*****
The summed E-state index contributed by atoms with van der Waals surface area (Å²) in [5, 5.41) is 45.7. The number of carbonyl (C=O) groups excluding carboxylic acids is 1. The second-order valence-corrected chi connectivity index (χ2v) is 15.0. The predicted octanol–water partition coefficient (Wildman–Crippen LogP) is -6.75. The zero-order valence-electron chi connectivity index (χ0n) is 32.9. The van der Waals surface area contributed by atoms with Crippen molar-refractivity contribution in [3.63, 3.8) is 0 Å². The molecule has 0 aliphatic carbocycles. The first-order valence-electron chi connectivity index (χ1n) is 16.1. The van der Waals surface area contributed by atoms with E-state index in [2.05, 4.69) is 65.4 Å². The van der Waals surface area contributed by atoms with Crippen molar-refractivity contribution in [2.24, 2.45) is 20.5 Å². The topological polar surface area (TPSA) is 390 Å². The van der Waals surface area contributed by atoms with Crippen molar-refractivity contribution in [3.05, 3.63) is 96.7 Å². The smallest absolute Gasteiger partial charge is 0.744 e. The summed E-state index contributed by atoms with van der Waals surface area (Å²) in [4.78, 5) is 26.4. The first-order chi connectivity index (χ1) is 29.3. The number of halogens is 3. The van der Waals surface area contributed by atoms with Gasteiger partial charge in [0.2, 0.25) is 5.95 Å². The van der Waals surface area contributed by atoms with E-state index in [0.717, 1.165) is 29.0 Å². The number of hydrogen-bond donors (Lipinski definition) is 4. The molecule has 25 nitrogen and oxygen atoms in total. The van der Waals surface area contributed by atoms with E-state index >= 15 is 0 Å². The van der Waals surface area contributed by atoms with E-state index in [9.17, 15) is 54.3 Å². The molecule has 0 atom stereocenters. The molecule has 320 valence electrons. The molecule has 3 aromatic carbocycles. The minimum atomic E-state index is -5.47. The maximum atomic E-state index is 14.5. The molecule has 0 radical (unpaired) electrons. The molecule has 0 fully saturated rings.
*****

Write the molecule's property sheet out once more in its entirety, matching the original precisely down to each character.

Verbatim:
The summed E-state index contributed by atoms with van der Waals surface area (Å²) in [5, 5.41) is 45.7. The number of carbonyl (C=O) groups excluding carboxylic acids is 1. The second-order valence-corrected chi connectivity index (χ2v) is 15.0. The predicted octanol–water partition coefficient (Wildman–Crippen LogP) is -6.75. The zero-order valence-electron chi connectivity index (χ0n) is 32.9. The van der Waals surface area contributed by atoms with Crippen molar-refractivity contribution in [3.63, 3.8) is 0 Å². The molecule has 0 aliphatic carbocycles. The first-order valence-electron chi connectivity index (χ1n) is 16.1. The van der Waals surface area contributed by atoms with E-state index in [2.05, 4.69) is 65.4 Å². The van der Waals surface area contributed by atoms with Crippen molar-refractivity contribution in [2.24, 2.45) is 20.5 Å². The topological polar surface area (TPSA) is 390 Å². The van der Waals surface area contributed by atoms with Crippen molar-refractivity contribution in [3.05, 3.63) is 96.7 Å². The smallest absolute Gasteiger partial charge is 0.744 e. The summed E-state index contributed by atoms with van der Waals surface area (Å²) in [4.78, 5) is 26.4. The first-order chi connectivity index (χ1) is 29.3. The number of halogens is 3. The van der Waals surface area contributed by atoms with Gasteiger partial charge in [0.2, 0.25) is 5.95 Å². The van der Waals surface area contributed by atoms with E-state index in [0.717, 1.165) is 29.0 Å². The number of hydrogen-bond donors (Lipinski definition) is 4. The molecule has 25 nitrogen and oxygen atoms in total. The van der Waals surface area contributed by atoms with E-state index >= 15 is 0 Å². The van der Waals surface area contributed by atoms with E-state index in [9.17, 15) is 54.3 Å². The molecule has 0 atom stereocenters. The molecule has 320 valence electrons. The molecule has 3 aromatic carbocycles. The minimum atomic E-state index is -5.47. The maximum atomic E-state index is 14.5. The molecule has 0 radical (unpaired) electrons. The molecule has 0 fully saturated rings.